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BOOK COLLECTING: Moving Your Collection!
Shirrif
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BOOK COLLECTING: Moving Your Collection!

Just thought I'd start a thread on moving your (book) collection; in particular moving house.

I just recently moved home. Not far; but far enough (a couple of hundred miles). Moving house/home is bad enough, but moving (or even worse -the thought of moving!) my book collection was a real headache.

I personally chose to move my collection myself. I packed the books up myself; physically moved them myself (with partner); and unpacked them myself.

As a household we had probably well over 1000 individual books, many of which only required moderately careful packing and moving. However about half of these were 'The Collection'; books I was deeply concerned about packing and moving. How best to do it?

Well I went for pretty standard cardboard boxes from a removal firm. They had some designated specifically for books. The biggest problem is finding boxes big enough to accomodate your standard hardbacks; but not so big as to be too heavy once packed.

I individually bubblewrapped every single hardback, and lined boxes (bottom, sides, and top) with bubblewrap also. This took a good few weeks. No private removal people; moved them to van ourselves. Didn't stack more than three boxes high within van (not very high), to avoid unnecessary weigh on books in bottom boxes. And got them out of boxes and back on shelves as soon as was practically possible (within a week of moving into new flat).

Some unpacked boxes sat on the cold floor of our new flat. When I opened them up some of the pages had cringled with the cold, and possible damp. Damn it! Books don't mind the cold; but damp is a real problem. I had many anxious days unpacking and examining books; particularly those right at the bottom of packed boxes.

But besides the odd concern (and occasional anxious moment) all of my collection is now housed as was, with no injury of note. There is even the upside of stumbling across many books you haven't seen in while (-perhaps even a few you forgot you had?) whilst packing and unpacking. And there is always the opportunity to rearrange your collection in to some new order.

So if moving your collection I'd advise buying several large roles of bubblewrap. Do not underestimate how many books you have, and how many boxes (just for books) you are going to require. We had a 55 box moving pack, which contained 10 book boxes. These took between 12 and 15 bubblewrapped hardbacks. We ordered another 20 book boxes, and that really wasn't enough.

Could you trust a professional removal firm? My lack of trust/faith in their ability is totally unfounded I'm sure. But I just couldn't tolerate the thought of someone else damaging any of my books.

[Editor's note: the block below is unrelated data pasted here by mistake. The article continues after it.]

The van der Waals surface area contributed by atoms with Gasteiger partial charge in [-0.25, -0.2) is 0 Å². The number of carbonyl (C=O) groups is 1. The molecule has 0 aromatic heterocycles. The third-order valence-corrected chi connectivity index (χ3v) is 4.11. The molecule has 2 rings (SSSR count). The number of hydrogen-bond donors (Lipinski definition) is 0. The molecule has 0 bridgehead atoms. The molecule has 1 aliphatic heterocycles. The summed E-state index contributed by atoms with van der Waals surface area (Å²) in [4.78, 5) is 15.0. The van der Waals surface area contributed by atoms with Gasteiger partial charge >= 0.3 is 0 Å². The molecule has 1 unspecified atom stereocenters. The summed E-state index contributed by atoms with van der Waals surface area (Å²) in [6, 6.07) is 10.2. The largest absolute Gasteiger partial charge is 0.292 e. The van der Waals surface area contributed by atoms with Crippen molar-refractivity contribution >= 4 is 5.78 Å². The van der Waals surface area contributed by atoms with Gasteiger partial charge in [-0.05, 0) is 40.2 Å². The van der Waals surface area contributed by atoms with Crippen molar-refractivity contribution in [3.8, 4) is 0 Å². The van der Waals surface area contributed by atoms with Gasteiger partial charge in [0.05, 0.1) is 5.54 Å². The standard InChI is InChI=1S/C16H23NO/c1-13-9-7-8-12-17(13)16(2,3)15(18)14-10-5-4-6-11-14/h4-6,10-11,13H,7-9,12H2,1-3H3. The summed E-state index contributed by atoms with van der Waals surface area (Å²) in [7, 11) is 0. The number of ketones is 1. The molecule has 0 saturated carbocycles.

There you have it. Also, being offline for nearly a month has been far harder than I'd imagined. Did manage to make some headway into the 'to read' pile tho'!

BH

Posted on: 2008/10/6 8:16
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You drive a hard bargain – you can have it for £10 all-in – one consolation (for you) is that you do not have to hear the cries of my children, for bread...


Re: BOOK COLLECTING: Moving Your Collection!
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Well done, Khamul. Your method was almost the same as we used at the library I work for, to move our collections into temporary quarters (10%) or offsite storage (90%). Since these are worth about $300 million, we had to take a lot of care, and for security's sake packed most of our stuff ourselves. All books that could fit into a standard record storage carton (aka banker's box, knock-up box) went that way, cushioned on all sides by bubblewrap and with more bubblewrap to fill gaps. We had enough boxes (hundreds of them) that we ordered custom-sized and -perforated bubblewrap so that we could avoid a lot of cutting. For the carton, we chose a heavy-duty archival type from the Hollinger Corp. -- the ordinary boxes from Staples or the like are too weak -- sealed it with duct tape, and marked a tracking code on the end. Books that wouldn't fit in the box were wrapped individually in heavy acid-free paper. We didn't move the boxes etc. ourselves, but had a specialist library mover to do the job, one with an extremely good reputation for taking care (which they did, much in contrast to a move of furniture we then contracted with an ordinary, local firm to do). Our rule too was not to stack cartons more than three high.

When Christina moved to the U.S. from London, she had almost no furniture but a lot of books (about 6,000 volumes), so it made sense to hire a professional book packer -- someone who provided the service to dealers at antiquarian book fairs -- rather than a regular removals firm. This person (and assorted relatives) made short work of it, packing most of Christina's books just as they were, in standard heavy-duty moving boxes with bubblewrap and corrugated sheets for cushioning. But for more valuable books we had the packer wrap them individually in heavy paper before putting them in boxes. The man also arranged for the overseas shipping, customs, etc. When the books arrived (in their own huge shipping container) it was the end of October, and we felt it safe to store them temporarily in our garage, which amounted to cold, dry storage. But come spring, with warming weather, we thought it best to bring them inside, away from the danger of condensation within the boxes. Not that we had a lot of room, as I had about 5,000 volumes myself at the time.

Wayne

Posted on: 2008/10/8 19:18


Re: BOOK COLLECTING: Moving Your Collection!
Home away from home
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Moving 6000 volumes! You guys always make me feel so inadequate! :)

Well I am in the process of moving from Western Australia to Brisbane, and I have started packing up the book collection. Probably 750 books all up, but only 150 or so are my Tolkien hardback collection with maybe another thirty Tolkien paperbacks).